Visit Letcher County
Letcher County is nestled in the Appalachian Mountains of Eastern Kentucky, and is home to a diverse population of 23,123 residents. Letcher County is uniquely situated within a day’s drive to more than half the United States’ population. The area offers a relaxed, slow-paced lifestyle with a low cost of living and moderately priced real estate.
Get Ready For Adventure
Here in the Appalachian Mountains, four distinct seasons and a temperate climate offer abundant opportunities for outdoor recreation. The boundless natural beauty of Letcher County recharges both mind and spirit, beckoning the hiker, camper and backpacker to explore its old growth forests, sweeping vistas, beautiful mountain streams and trails.
With an elevation of 3273 feet, Pine Mountain is the second highest peak in the Commonwealth of Kentucky, and is home to the rugged and meandering Little Shepherd Trail.
Little Shepherd is a leg of the Pine Mountain State Scenic Trail which, when completed, will cross four counties and 110 miles, connecting Breaks Interstate Park to Cumberland Gap National Historic Park.
A 60-foot waterfall is the focal point of Bad Branch Falls State Nature preserve, a 2,639-acre preserve that is home to one of the largest concentrations of rare and endangered species in the state providing numerous opportunities for hiking, birding, nature photography and research.
Whether slipping a kayak into the North Fork of the Kentucky River for a leisurely Sunday float downstream, or canoeing effortlessly across a man-made lake, Letcher County is tailor-made for those who enjoy life on the water, or swapping stories about “the one that got away.”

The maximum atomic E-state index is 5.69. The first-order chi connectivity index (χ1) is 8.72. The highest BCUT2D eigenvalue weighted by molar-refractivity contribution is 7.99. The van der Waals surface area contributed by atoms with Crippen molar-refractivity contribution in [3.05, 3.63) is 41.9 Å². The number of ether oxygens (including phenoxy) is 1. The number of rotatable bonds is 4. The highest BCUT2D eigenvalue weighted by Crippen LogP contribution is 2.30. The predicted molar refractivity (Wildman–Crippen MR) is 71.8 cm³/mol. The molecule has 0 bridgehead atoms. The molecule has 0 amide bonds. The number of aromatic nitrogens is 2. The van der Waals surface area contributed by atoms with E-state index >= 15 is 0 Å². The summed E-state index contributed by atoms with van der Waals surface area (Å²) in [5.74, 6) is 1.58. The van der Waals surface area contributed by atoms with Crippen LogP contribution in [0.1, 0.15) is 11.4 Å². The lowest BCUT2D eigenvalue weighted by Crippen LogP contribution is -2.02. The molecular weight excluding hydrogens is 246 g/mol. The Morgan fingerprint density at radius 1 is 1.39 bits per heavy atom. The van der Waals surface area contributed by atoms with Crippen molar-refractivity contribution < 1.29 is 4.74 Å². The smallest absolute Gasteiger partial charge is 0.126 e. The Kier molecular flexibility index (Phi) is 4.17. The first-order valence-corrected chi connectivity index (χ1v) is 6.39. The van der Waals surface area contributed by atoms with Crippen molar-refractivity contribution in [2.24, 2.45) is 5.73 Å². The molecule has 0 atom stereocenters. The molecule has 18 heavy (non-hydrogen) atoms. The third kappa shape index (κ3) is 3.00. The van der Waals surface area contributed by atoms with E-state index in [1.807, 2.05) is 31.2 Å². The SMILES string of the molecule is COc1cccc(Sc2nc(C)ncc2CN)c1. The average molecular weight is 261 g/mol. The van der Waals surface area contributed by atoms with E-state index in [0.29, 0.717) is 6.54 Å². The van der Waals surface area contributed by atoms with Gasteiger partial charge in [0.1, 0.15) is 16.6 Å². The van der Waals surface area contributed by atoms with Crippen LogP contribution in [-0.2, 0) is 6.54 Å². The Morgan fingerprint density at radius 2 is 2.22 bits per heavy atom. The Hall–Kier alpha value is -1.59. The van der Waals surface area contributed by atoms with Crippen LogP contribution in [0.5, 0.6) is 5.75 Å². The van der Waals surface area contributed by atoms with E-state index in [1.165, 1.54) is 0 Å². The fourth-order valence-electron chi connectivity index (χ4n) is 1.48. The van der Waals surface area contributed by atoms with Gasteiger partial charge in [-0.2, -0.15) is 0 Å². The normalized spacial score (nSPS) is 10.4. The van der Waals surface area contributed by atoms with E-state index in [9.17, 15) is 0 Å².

Once the site of a mining camp, the valley was dammed and flooded in 1961 to create Fish Pond Lake, the shining centerpiece to the 895-acre Little Laurel Park. Marvel at the beauty of mountains meeting water, with each season offering its artistic interpretation in the reflection on the water’s surface. The lake is home to freshwater jellyfish and a resident trout population, as well as bass, catfish and other Kentucky species. Petroleum-powered boat engines are prohibited, but at 45 acres, the lake is small enough for boaters to traverse easily with electric motors or oars. The lake is owned by the Letcher County Fiscal Court and is open to the public.
Motor routes, cleverly concealed as scenic highways and byways, provide surprising opportunities for breathtaking views and winding trails around every turn. The hairpin turns and climbing elevations of the county’s mountain roads have recently gained popularity as a much-desired drive for road-hugging sports car and motorcycle enthusiasts, and offer a premier location to put a vehicle safely through its paces.
Recognizing that there are enough mountain roads to go around, motorized vehicle drivers courteously share the road with their pedal-powered counterparts. Cyclists from across the US have discovered that while cycling the county is challenging; great rewards await them at the top of the next hill.
For those who prefer the road less traveled, the geography of Letcher County has created a niche for the development of ATV trails and ATV-friendly campgrounds. From riding old logging roads, to mudding, four-wheeling visitors have no shortage of places to play and stay.
To fulfill the need for speed, don’t miss the fast-paced, heart-pumping, paint-trading action at Mountain Motor Speedway. With its long history of dirt track events, Mountain Motor Speedway strips today’s motor sports events down to its bare roots, and brings back the thrill of the old days, when a driver built his own car, rivalries ran deep, and racing was racing.
In the warmer months, car shows and cruise-ins fill parking lots and city streets across the county, and offer an opportunity to swap stories and car parts while admiring some automotive works of art.